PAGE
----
I WAS THE FIRST ONE in the family to know when Mama started to go insane. Somewhere along the line, when Pa was away speechifying against all those laws and writs and resolutions, she took leave of her senses.
I didn't want to admit it at first. Mama's tired, I told myself. Too much time alone. But then one day she dipped baby Edward into the basin of water because he was fretful.
Dipping a baby in water is no reason to think somebody is addled. But Mama wasn't about to take him out.
Baby Edward was just two months old, and he'd been crying for hours already. Nothing Silvy or Pegg or any of the other Negro servants did would stop him.
"The water will becalm him," Mama said.
But she had that same look in her eyes that I'd seen the day I found her in the middle of the English garden trying to take all her clothes off, and talking about how the sun was her only friend. I got her inside right quick. That was the day she found out Pa was leaving once more.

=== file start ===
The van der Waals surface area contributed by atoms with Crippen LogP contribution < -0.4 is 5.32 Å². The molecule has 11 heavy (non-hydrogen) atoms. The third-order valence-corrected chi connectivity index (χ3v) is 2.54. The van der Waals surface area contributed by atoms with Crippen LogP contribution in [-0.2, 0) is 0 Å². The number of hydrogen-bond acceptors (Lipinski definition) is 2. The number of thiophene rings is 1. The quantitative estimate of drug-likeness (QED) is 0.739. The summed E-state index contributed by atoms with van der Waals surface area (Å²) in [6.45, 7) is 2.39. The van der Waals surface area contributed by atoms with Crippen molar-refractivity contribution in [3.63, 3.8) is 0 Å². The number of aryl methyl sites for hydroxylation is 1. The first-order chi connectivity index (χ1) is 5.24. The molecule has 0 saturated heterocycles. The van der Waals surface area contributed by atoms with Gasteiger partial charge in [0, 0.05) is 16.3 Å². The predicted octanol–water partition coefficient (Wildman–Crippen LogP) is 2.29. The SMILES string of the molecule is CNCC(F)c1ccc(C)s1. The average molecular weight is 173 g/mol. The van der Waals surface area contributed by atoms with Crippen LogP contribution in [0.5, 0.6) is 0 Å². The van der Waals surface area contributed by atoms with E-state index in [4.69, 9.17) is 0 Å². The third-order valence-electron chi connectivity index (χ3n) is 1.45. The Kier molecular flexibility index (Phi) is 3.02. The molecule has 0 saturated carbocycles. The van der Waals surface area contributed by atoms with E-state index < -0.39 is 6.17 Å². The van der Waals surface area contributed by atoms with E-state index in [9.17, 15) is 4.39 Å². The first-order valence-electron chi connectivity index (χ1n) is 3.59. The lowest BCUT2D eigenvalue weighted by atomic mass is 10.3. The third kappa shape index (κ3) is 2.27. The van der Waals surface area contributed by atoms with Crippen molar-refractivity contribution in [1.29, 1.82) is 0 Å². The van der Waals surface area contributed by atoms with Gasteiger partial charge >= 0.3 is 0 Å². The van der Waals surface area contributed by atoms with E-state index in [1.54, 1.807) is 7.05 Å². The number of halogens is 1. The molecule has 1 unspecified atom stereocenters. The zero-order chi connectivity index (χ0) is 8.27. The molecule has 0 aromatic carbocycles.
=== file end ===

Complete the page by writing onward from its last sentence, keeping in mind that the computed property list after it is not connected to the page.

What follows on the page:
"The House of Burgesses again." She looked mournful sad. And after that day she just went all inside herself.
Edward stopped crying, sure enough, when she put him in that water. He near turned blue.
"Mama," I said, "Mama." But gently. Lest she get a purchase on him that I couldn't break. She paid me no mind.
So I pulled my little brother out of the water. He was choking by then, and I did what Pa had taught me and John to do in case one of the other little ones fell into New Found River. I set him down on the wood table and pushed his chest until he got his breath.